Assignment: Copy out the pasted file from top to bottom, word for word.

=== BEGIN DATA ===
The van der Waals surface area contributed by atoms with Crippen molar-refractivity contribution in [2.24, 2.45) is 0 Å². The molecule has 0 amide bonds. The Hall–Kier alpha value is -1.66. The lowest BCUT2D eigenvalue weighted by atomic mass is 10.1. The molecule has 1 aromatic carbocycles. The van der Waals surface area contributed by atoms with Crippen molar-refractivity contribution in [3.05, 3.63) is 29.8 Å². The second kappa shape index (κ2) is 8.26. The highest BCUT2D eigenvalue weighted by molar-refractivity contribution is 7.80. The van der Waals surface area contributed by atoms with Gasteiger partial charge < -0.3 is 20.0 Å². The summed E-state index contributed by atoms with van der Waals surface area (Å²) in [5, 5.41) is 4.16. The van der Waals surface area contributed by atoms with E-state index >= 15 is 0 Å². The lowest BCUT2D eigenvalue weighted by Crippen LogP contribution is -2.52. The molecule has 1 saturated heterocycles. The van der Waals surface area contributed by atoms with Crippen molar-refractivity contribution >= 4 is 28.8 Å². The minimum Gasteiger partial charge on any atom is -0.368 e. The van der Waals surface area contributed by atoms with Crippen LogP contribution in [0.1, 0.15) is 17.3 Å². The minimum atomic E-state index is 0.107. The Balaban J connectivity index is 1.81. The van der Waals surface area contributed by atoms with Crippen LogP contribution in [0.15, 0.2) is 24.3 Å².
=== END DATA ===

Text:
The van der Waals surface area contributed by atoms with Crippen molar-refractivity contribution in [2.24, 2.45) is 0 Å². The molecule has 0 amide bonds. The Hall–Kier alpha value is -1.66. The lowest BCUT2D eigenvalue weighted by atomic mass is 10.1. The molecule has 1 aromatic carbocycles. The van der Waals surface area contributed by atoms with Crippen molar-refractivity contribution in [3.05, 3.63) is 29.8 Å². The second kappa shape index (κ2) is 8.26. The highest BCUT2D eigenvalue weighted by molar-refractivity contribution is 7.80. The van der Waals surface area contributed by atoms with Gasteiger partial charge < -0.3 is 20.0 Å². The summed E-state index contributed by atoms with van der Waals surface area (Å²) in [5, 5.41) is 4.16. The van der Waals surface area contributed by atoms with E-state index >= 15 is 0 Å². The lowest BCUT2D eigenvalue weighted by Crippen LogP contribution is -2.52. The molecule has 1 saturated heterocycles. The van der Waals surface area contributed by atoms with Crippen molar-refractivity contribution >= 4 is 28.8 Å². The minimum Gasteiger partial charge on any atom is -0.368 e. The van der Waals surface area contributed by atoms with Crippen LogP contribution in [0.1, 0.15) is 17.3 Å². The minimum atomic E-state index is 0.107. The Balaban J connectivity index is 1.81. The van der Waals surface area contributed by atoms with Crippen LogP contribution in [0.15, 0.2) is 24.3 Å².